To search for current postdoctoral fellowship openings, please visit our careers page.

Graduate Student Opportunities

OTER woman fume hood

Seattle Children’s Research Institute is home to many faculty members from multiple departments at the University of Washington. Graduate students in affiliated programs may wish to conduct graduate research at the research institute. Please contact individual departments for more specific details. For more information on our research centers and programs, and their faculty, please visit the research institute home page. If you are a graduate student arranging a rotation with a specific principal investigator at the research institute, please submit an application.

Undergraduate Opportunities

Our labs have opportunities for college research interns throughout the year. Depending on experience, roles may include administrative support for studies, data analysis, shadowing study visits, eligibility screening, running cultures and more. To be considered, please submit an application, and be sure to include your areas of interest within the research institute.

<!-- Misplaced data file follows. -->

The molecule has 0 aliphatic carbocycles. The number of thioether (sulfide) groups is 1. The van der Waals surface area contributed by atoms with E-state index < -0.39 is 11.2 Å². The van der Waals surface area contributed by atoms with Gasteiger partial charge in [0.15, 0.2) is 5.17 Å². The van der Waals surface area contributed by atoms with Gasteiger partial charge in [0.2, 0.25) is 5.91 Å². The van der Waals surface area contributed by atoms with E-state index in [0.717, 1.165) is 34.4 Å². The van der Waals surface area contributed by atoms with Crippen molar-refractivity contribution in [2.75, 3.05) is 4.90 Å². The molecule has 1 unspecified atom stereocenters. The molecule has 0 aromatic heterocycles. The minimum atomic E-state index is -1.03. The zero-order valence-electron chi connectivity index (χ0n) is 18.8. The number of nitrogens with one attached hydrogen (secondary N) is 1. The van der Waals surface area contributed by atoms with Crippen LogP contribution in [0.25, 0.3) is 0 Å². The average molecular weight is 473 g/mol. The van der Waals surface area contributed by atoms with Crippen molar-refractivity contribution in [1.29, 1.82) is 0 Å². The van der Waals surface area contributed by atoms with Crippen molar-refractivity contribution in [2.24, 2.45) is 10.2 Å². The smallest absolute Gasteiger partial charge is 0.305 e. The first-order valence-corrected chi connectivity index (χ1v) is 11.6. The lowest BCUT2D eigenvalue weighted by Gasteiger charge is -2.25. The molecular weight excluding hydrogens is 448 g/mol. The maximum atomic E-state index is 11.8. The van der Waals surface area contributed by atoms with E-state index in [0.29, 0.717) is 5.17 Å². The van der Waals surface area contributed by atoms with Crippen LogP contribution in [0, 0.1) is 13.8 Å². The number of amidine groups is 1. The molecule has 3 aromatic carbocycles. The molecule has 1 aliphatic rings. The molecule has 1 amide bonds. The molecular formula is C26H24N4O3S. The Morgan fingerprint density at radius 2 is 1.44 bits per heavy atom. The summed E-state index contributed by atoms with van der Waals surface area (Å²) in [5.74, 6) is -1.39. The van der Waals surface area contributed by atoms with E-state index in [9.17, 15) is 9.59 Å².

High School Internships

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Hosted by the Science Education Department

Seattle Children’s Science Education Department sponsors several different internship opportunities at the research institute in downtown Seattle. For more information and to apply, visit the Science Education Department page.

Other high school research opportunities

Many of our research labs have opportunities for high school interns and students throughout the year, with some open to students under 18. Roles may include administrative support for studies, assisting with communication to families, creating outreach materials or contributing in the lab. These roles give students a strong understanding of the many critical parts that go into a research study – and the many career opportunities that exist within research. To be considered, please submit the application on our application page, including your areas of interest within the research institute. Please note, the minimum age to participate is 16 years of age.